Small ships afford flexibility, access to hidden ports, and surprising levels of luxury.
On a recent cruise in, Alaska, passengers watched as a hotel-size chunk of ice calved spectacularly from a glacier in Glacier Bay National Park. Later they thrilled as a brown bear in the Misty Fjords stood on his feet to show off his full 10-foot height—a natural show viewed through binoculars from the safety of the small ship’s open decks. Even avowed noncruisers—and there were several onboard who had previously sworn they would never, ever take a cruise—were glad they’d changed their minds.
The best way to experience a place just may be on water. In fact, there’s no better way to view the vast landscape of Alaska’s Inside Passage or the stunningly beautiful fjords of Norway, the Pacific Coast of Costa Rica with remote wildlife areas like Corcovado National Park, the Galapagos of Ecuador, or even the hidden beaches of the Greek Isles and Caribbean.
But cruising doesn’t have to be about big floating resorts. There are ships that skip the bingo tournaments, Elvis impersonator contests, and flashy Vegas-style shows in favor of scenery, nature, and culture—ships for those who consider themselves true travelers.
The biggest upside?Solitude. Most of these vessels are in the small-ship category, carrying fewer than 300 passengers and sometimes less than a dozen. But the advantages go beyond not tripping over other passengers on the lido deck. While bigger ships stick to the large and often overtouristed ports, small ships are able to explore more out-of-the-way and sometimes otherwise inaccessible locales. They can often dock right in town and spend more time in port-you may even tie up overnight so you can enjoy the local nightlife.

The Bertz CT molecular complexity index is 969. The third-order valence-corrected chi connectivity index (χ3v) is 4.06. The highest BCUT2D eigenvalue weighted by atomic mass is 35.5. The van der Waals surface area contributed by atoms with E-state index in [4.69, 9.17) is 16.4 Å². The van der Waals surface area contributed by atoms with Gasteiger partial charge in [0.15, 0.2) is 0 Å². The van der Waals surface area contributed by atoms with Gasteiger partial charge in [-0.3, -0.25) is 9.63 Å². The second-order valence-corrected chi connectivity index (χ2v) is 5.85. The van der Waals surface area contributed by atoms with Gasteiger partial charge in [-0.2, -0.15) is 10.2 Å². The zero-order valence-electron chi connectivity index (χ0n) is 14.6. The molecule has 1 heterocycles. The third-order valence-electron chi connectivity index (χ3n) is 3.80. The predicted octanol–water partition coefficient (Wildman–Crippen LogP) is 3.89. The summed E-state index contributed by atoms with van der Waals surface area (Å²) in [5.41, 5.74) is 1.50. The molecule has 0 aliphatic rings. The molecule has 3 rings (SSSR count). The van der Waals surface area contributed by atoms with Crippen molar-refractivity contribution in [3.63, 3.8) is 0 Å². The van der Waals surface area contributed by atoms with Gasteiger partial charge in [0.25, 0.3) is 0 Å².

There’s also added flexibility—if you’re having a great time at a secluded cove or spot a pod of whales nearby, the captain may decide to linger. On ultraluxury line Silversea Cruises, you can even create your own itinerary, choosing where you want to board the ship and where you want to disembark; you are not limited to the line’s itineraries.
Onboard life too is less regimented and more intimate. SeaDream Yacht Club and Windstar Cruises offer more of a private-yacht feel than the Queen Mary 2 ever could. For those who fear getting seasick, Peter Deilmann and French Country Waterways feature calm river and barge cruises, with the boats serving as your floating hotels as you explore landlocked cities and towns. Even closer to the private-yacht experience is Star Clippers. While passengers are hardly roughing it—everyone is welcomed aboard with a glass of champagne—you can help pull the sails and climb the masts if you like.
So if you’re considering a cruise—but don’t think of yourself as a cruiser—here are 10 unique options.